“The B2B recycling program staff facilitated partnerships with large retail “anchor” stores and their smaller neighbor merchants that are located in shopping centers and malls. The anchor stores serve as collection points for clean, used plastic bags and film from their customers and from the neighboring stores. The anchor store is then able to use its existing infrastructure to transfer or “backhaul” the plastic bags and film back centers in delivery trucks that would otherwise return empty to their distribution centers.

The smaller retailers benefit because they are able to take advantage of a recycling opportunity that in most cases would be too expensive or unavailable to them. The anchor store benefits by being able to sell more recyclable material and to promote its environmental efforts by using existing resources and committing to a relatively small increase in labor. The Orange County SWMD benefits in many ways including conservation of landfill space due avoided disposal of tons of plastic bags and film, increased recycling rates, and avoided costs for a commercial recycling program as a result of the successes of the B2B recycling program.”

NOAA_debris

And to learn about Marine Debris, visit NOAA’s (U.S Department of Commerce, National Oceanic and Atmospheric Administration) Marine Debris website here, including information on what is sometimes referred to the great garbage patch, or how debris accumulates in the ocean here.

From NOAA: “Our oceans are filled with items that do not belong there. Huge amounts of consumer plastics, metals, rubber, paper, textiles, derelict fishing gear, vessels, and other lost or discarded items enter the marine environment every day, making marine debris one of the most widespread pollution problems facing the world’s oceans and waterways…”  “The term “Pacific Garbage Patch” is a popular nickname for an area of marine debris concentration in the North Pacific Ocean, located in between Hawaii and California…” “While higher concentrations of litter items can be found in this area, along with other debris such as derelict fishing nets, much of the debris is small pieces of floating plastic that are not immediately evident to the naked eye…”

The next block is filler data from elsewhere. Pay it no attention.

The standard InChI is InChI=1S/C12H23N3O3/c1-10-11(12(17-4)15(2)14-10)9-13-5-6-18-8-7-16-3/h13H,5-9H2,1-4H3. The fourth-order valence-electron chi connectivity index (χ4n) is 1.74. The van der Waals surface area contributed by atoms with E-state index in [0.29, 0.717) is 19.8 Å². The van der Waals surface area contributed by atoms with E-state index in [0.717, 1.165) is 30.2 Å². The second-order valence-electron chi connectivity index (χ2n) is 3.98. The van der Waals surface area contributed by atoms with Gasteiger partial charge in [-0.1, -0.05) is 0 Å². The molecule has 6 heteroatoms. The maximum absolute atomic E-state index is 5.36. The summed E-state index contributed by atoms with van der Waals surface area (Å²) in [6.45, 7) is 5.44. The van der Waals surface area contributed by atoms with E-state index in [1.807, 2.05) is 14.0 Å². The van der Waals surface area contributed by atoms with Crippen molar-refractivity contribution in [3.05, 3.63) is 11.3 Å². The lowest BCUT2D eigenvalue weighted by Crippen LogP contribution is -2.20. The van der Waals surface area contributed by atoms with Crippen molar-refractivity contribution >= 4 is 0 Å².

And from NOAA’s Marine Debris Blog, which can be read here.

“With all of this information flying around, much of it conflicting, what is actually known about these topics? And what do we believe?

First, the name “garbage patch” is a misnomer. There is no island of trash forming in the middle of the ocean, and it cannot be seen with satellite or aerial photographs. While it’s true that these areas have a higher concentration of plastic than other parts of the ocean, much of the debris found in these areas are small bits of plastic (microplastics) that are suspended throughout the water column.  A comparison I like to use is that the debris is more like flecks of pepper floating throughout a bowl of soup, rather than a skim of fat that accumulates (or sits) on the surface…”

“The bottom line really is that all of this human-made trash simply does not belong in our oceans or waterways…”

All of this is not good.  

Why I Personally Like my Plastic Bags, and NO, I’m Not in the Pocket of the Plastic Bag Industry

Gluten Free

Gluten Free

I just vowed I wouldn’t go there, put people ask me, “Why in the world do you want to have plastic bags so much?” And for anyone thinking or saying that I must be in the pocket of the plastic bag industry (because that seems to be the immediate reaction if you happen to like plastic bags), the answer is “No,” and believe me, I have opinions on stuff, people have accused me of a lot worse (see 7+ years of earlier posts).

I have something called celiac disease.  It has been ruled as a disability under the Americans for Disabilities Act (ADA).  Who knew? not me that it was ruled a disability, until all this research on plastic bags last week. See the link on ADA and celiac here.

The Food and Drug Administration (FDA) has come out with a ruling saying something cannot be labeled gluten free, unless it is really and truly is gluten free, which they have said is 20 parts per million (20 ppm), in other words–a microscopic amount. You can read all about it here, if you feel like it. (That one I knew about, the FDA ruling thing. The White House actually sent me an email telling me about the new gluten food labeling by the FDA, it made my day, week, month, year.)